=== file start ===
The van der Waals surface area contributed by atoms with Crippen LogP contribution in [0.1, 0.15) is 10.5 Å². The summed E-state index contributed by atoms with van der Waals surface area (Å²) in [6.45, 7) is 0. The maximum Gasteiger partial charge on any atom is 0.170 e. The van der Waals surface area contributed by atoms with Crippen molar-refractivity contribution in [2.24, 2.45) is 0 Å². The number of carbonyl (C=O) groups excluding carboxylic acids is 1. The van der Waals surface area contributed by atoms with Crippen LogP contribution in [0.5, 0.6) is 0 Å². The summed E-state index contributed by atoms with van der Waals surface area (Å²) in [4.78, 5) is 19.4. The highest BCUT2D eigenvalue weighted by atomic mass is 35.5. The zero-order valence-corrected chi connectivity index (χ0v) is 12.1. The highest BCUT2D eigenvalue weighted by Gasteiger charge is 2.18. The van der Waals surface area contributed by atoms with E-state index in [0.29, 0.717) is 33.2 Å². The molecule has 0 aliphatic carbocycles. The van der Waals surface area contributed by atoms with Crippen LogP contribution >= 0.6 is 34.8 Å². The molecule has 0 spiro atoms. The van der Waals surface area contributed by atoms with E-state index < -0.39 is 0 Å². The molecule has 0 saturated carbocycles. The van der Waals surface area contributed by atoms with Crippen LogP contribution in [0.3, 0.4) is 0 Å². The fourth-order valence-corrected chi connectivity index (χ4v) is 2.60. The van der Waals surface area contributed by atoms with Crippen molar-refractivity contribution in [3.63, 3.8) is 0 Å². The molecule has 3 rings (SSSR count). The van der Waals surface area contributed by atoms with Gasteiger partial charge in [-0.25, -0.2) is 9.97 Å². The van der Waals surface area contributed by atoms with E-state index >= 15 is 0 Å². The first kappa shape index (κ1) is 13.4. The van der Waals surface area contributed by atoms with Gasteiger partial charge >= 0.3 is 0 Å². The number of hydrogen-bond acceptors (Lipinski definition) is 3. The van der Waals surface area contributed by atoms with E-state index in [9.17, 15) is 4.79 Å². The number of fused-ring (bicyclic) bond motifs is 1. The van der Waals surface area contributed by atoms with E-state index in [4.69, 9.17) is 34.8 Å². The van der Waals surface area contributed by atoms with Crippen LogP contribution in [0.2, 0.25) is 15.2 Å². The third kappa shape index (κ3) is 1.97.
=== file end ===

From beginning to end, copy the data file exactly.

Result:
The van der Waals surface area contributed by atoms with Crippen LogP contribution in [0.1, 0.15) is 10.5 Å². The summed E-state index contributed by atoms with van der Waals surface area (Å²) in [6.45, 7) is 0. The maximum Gasteiger partial charge on any atom is 0.170 e. The van der Waals surface area contributed by atoms with Crippen molar-refractivity contribution in [2.24, 2.45) is 0 Å². The number of carbonyl (C=O) groups excluding carboxylic acids is 1. The van der Waals surface area contributed by atoms with Crippen LogP contribution in [0.5, 0.6) is 0 Å². The summed E-state index contributed by atoms with van der Waals surface area (Å²) in [4.78, 5) is 19.4. The highest BCUT2D eigenvalue weighted by atomic mass is 35.5. The zero-order valence-corrected chi connectivity index (χ0v) is 12.1. The highest BCUT2D eigenvalue weighted by Gasteiger charge is 2.18. The van der Waals surface area contributed by atoms with E-state index in [0.29, 0.717) is 33.2 Å². The molecule has 0 aliphatic carbocycles. The van der Waals surface area contributed by atoms with Crippen LogP contribution >= 0.6 is 34.8 Å². The molecule has 0 spiro atoms. The van der Waals surface area contributed by atoms with E-state index < -0.39 is 0 Å². The molecule has 0 saturated carbocycles. The van der Waals surface area contributed by atoms with Crippen LogP contribution in [0.3, 0.4) is 0 Å². The fourth-order valence-corrected chi connectivity index (χ4v) is 2.60. The van der Waals surface area contributed by atoms with Crippen molar-refractivity contribution in [3.63, 3.8) is 0 Å². The molecule has 3 rings (SSSR count). The van der Waals surface area contributed by atoms with Gasteiger partial charge in [-0.25, -0.2) is 9.97 Å². The van der Waals surface area contributed by atoms with E-state index >= 15 is 0 Å². The first kappa shape index (κ1) is 13.4. The van der Waals surface area contributed by atoms with Gasteiger partial charge >= 0.3 is 0 Å². The number of hydrogen-bond acceptors (Lipinski definition) is 3. The van der Waals surface area contributed by atoms with E-state index in [9.17, 15) is 4.79 Å². The number of fused-ring (bicyclic) bond motifs is 1. The van der Waals surface area contributed by atoms with E-state index in [4.69, 9.17) is 34.8 Å². The van der Waals surface area contributed by atoms with Crippen LogP contribution in [0.2, 0.25) is 15.2 Å². The third kappa shape index (κ3) is 1.97.